As years went by, the facility developed into one of the largest and busiest installations of its type in the world — feeding, clothing and equipping the military and furnishing vehicles. The base also conducted schools for more than 70 trades and procured the Army's horses and mules.

“Back to all these wars and conflicts, Whitehall has been part of pretty much all of them,” Jones said. “But in Whitehall, the DSCC here has evolved from that original supply-chain function.”

Black widow spiders working for the military?

In 1943, silk production specialists worked at the facility to extract silk from black widow spiders. Due to the silk's durability, repair technicians used the material in gun-sight crosshairs and compasses, according to the DLA.

“Suffice to say, they thought of a way to use spider webs to reinforce the resiliency of those (tools,)” Jones said. “It was really to reinforce the glass and all the applications for the military and make it more bulletproof and resistant.”

The shop for harvesting silk from black widow spiders was the only one of its kind in the Quartermaster Corps. until improvements in synthetic fiber made it obsolete.

German POWs were held at the Whitehall base during World War II

The center became the largest military supply installation in the world during World War II. And toward the end of the war, the military installation housed up to 500 German prisoners of war, according to the DLA.

Warehouses at the facility were converted into secure barracks where the prisoners lived and were guarded by a staff of 58 men, most of them former military.

During their stay beginning in January 1945, the POWs did work compatible with the Geneva Conventions and received 84 cents a day. In January 1946, the prisoners departed for Camp Perry in northern Ohio to make their journey home to Germany.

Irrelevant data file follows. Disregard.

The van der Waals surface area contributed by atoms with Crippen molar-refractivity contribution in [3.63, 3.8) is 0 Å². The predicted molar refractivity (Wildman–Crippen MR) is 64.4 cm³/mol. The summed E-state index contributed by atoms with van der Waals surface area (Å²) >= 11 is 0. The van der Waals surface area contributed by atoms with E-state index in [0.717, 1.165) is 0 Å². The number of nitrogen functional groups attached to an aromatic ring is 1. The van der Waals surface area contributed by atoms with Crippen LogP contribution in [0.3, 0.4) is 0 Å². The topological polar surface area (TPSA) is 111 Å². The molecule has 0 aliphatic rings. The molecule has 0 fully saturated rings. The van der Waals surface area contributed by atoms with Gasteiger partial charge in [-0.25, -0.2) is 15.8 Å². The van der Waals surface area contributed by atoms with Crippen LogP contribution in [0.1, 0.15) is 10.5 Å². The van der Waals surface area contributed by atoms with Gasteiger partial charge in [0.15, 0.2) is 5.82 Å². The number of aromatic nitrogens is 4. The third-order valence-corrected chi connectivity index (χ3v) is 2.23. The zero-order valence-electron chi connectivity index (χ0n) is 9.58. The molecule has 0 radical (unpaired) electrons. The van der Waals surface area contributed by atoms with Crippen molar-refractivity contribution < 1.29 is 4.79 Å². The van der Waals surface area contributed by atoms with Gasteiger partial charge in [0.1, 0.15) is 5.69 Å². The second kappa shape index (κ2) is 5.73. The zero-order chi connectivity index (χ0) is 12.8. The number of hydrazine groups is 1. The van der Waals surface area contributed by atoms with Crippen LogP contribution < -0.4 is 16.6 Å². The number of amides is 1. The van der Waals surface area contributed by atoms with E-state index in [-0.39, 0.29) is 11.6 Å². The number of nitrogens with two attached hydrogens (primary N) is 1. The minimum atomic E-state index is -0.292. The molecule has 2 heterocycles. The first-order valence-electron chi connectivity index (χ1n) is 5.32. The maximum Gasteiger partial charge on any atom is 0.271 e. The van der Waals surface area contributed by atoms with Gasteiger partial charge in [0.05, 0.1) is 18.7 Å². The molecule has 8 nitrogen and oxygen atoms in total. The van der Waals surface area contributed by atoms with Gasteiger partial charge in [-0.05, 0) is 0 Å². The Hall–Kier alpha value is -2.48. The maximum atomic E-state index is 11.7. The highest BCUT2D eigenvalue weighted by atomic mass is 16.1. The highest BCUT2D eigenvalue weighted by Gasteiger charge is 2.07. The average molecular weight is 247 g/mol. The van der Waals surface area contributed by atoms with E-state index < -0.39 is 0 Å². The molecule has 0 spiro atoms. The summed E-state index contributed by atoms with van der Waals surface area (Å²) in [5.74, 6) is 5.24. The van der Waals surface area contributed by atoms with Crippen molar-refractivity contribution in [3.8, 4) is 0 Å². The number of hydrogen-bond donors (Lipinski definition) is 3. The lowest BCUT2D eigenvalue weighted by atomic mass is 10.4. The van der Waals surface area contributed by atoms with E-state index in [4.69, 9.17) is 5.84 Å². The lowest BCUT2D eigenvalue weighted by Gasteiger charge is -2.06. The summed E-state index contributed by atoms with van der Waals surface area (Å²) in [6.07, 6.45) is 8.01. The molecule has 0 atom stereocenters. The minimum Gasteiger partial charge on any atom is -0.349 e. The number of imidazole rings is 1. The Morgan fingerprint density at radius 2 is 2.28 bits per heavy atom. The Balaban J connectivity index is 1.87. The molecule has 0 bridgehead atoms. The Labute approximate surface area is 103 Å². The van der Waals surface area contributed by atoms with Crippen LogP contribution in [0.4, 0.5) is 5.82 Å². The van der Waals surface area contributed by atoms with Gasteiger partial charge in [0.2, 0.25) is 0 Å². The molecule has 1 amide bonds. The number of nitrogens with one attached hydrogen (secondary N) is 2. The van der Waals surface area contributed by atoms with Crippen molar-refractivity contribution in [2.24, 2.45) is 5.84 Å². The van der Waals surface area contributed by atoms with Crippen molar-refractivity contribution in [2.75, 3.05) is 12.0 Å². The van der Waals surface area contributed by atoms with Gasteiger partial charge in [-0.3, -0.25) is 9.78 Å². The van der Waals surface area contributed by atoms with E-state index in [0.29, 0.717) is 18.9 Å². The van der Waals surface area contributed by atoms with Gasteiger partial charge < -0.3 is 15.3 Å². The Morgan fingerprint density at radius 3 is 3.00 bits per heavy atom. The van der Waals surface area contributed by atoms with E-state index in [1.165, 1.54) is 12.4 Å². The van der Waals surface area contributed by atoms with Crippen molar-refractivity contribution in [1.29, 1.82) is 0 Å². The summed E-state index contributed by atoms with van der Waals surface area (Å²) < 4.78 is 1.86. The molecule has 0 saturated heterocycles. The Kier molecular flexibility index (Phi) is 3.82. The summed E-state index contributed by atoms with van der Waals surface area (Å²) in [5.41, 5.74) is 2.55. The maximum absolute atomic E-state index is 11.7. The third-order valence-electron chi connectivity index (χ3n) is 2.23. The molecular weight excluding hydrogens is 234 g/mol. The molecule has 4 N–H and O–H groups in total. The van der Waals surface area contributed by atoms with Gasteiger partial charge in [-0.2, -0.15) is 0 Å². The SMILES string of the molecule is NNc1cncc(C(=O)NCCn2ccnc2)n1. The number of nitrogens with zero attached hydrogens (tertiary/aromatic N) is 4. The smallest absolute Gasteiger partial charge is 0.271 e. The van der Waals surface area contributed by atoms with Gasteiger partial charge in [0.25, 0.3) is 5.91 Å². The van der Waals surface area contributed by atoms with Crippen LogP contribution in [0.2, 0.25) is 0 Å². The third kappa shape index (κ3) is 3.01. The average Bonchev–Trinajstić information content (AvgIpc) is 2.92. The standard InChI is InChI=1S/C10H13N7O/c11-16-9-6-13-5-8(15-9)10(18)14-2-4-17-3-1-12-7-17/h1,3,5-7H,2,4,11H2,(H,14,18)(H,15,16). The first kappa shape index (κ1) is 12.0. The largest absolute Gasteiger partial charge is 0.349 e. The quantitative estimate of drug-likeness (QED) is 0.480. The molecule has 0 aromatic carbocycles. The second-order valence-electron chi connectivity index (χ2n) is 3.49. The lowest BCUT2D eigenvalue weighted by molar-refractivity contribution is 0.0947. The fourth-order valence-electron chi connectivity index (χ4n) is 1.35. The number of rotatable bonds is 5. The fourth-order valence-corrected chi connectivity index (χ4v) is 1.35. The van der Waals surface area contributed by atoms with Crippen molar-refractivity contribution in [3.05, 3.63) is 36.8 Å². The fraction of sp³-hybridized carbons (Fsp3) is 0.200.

Defense Logistics Agency specialist killed in Afghanistan in 2014

On Sept. 16, 2014, Stephen F. Byus, a resolution specialist supervisor with Defense Logistics Agency Land and Maritime, became the first U.S. civilian killed in the Afghanistan War when his two-vehicle convoy was attacked by a suicide bomber.

Read More: Family, friends mourn Reynoldsburg man killed in Afghanistan (Dispatch Article, you may need a subscription to read it)

Byus, who was a lieutenant junior grade with the U.S. Navy reserves but was not mobilized at the time of his death, had been deployed to Kabul, Afghanistan in July 2014 to help the Afghan army equip itself and learn how to navigate the countryside. Byus died at the age of 39 and left behind a wife and two young children in Greater Columbus, according to Dispatch coverage.

Also killed in the attack was Army Maj. Michael J. Donahue, 41, of Columbus, according to the Military Times.

Jones said it's common for DLA civilian specialists to deploy to warzones with military members. “We try to keep some forward presence to be right there with the troops to respond quickly,” he said.

In 2016, one of the Defense Supply Center Columbus' buildings that opened in 2013 was renamed and dedicated as the Stephen F. Byus Community Center

This story is part of the Dispatch's Mobile Newsroom initiative. Visit our reporters at the Columbus Metropolitan Library's Whitehall branch library and read their work at, where you also can sign up for The Mobile Newsroom newsletter.

Eric Lagatta is a reporter at the Columbus Dispatch covering public safety, breaking news and social justice issues. Reach him at Follow him on Twitter @EricLagatta